The annual fire watch in Canada’s forested lands is upon us. Fort McMurray is still rebuilding two years after its devastating wildfires. In the meantime, Friday July 7 marks the one-year anniversary of the B.C. wildfires – that day a two-hectare wildfire began west of 100 Mile House B.C. kicking off BC’s record-breaking season. This year, there are 170 fires burning across B.C., 10 times more than the same time last year. Meanwhile, south of the border, wildfires are ripping through California, Colorado, New Mexico and other Western states and emptying out entire neighbourhoods.
Canada has a history of wildfires going back centuries including the Great Fire of 1852 which destroyed half of Montreal’s housing and left 10,000 people homeless, and the Great Miramichi Fire that devastated forests and communities throughout New Brunswick in 1825 (ranking it among the three largest forest fires ever recorded in North America).
More recently, FirstOnSite Restoration has been on the frontlines of some of the country’s largest forest fires, including last years B.C. wildfires and the 2011 Slave Lake, Alberta wildfire, in which one-third of the town was destroyed. It was also one of the earliest responders on scene after the 2016 Fort McMurray wildfires, the largest wildfire evacuation in Alberta’s history and the costliest disaster in Canadian history.
Fires are a natural part of the forest ecosystems in Canada. The burning recycles nutrients and improves the habitat for animals. It is also good for trees in the long run. It clears the forest floor of debris allowing existing trees to grow stronger and healthier. However, fires can also be devastating to those located near a wildfire-prone zone. Perennially, they pose a significant risk to communities and business located close to forests. Based on lessons learned over the past decade, here are FirstOnSite Restoration’s 10 ways that residents and business owners can protect their property from a wildfire:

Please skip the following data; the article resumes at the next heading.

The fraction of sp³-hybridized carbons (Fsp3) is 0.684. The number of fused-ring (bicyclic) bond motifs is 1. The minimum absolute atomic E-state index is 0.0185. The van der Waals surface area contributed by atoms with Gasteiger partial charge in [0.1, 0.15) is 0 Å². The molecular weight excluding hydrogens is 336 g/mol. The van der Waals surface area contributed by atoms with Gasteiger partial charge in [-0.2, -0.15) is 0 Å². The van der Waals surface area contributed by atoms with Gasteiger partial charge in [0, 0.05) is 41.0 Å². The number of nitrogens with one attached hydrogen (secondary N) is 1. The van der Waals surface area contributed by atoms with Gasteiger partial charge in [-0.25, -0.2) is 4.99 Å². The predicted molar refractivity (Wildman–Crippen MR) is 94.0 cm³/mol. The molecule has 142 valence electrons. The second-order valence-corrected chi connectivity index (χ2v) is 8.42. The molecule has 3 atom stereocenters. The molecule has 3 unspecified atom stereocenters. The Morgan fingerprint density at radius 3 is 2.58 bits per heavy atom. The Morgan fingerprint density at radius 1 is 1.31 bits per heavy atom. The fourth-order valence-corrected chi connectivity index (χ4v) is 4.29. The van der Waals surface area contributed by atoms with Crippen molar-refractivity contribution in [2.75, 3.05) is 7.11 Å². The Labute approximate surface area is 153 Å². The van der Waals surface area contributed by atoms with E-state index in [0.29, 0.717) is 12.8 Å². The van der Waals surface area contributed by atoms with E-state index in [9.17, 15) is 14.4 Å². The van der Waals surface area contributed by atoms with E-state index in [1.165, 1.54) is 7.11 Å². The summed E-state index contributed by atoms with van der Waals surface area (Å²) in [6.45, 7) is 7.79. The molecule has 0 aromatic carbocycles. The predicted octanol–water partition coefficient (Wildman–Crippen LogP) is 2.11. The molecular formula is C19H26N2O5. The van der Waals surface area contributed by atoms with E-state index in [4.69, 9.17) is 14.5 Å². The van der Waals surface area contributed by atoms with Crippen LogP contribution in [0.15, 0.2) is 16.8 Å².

Create a 10-metre defensible space around your property
Make your roof fire-resistant and clear away gutter debris
Keep embers out
Remove close by coniferous trees
Prune your trees
Keep your lawn mowed
Create a “bug-out” bag and an action/evacuation plan. Click here for full description
Find a “fire-resistant zone” near your home
Work with your neighbours
Ensure you have adequate insurance coverage
Source: FirstOnSite Restoration, https://www.firstonsite.ca/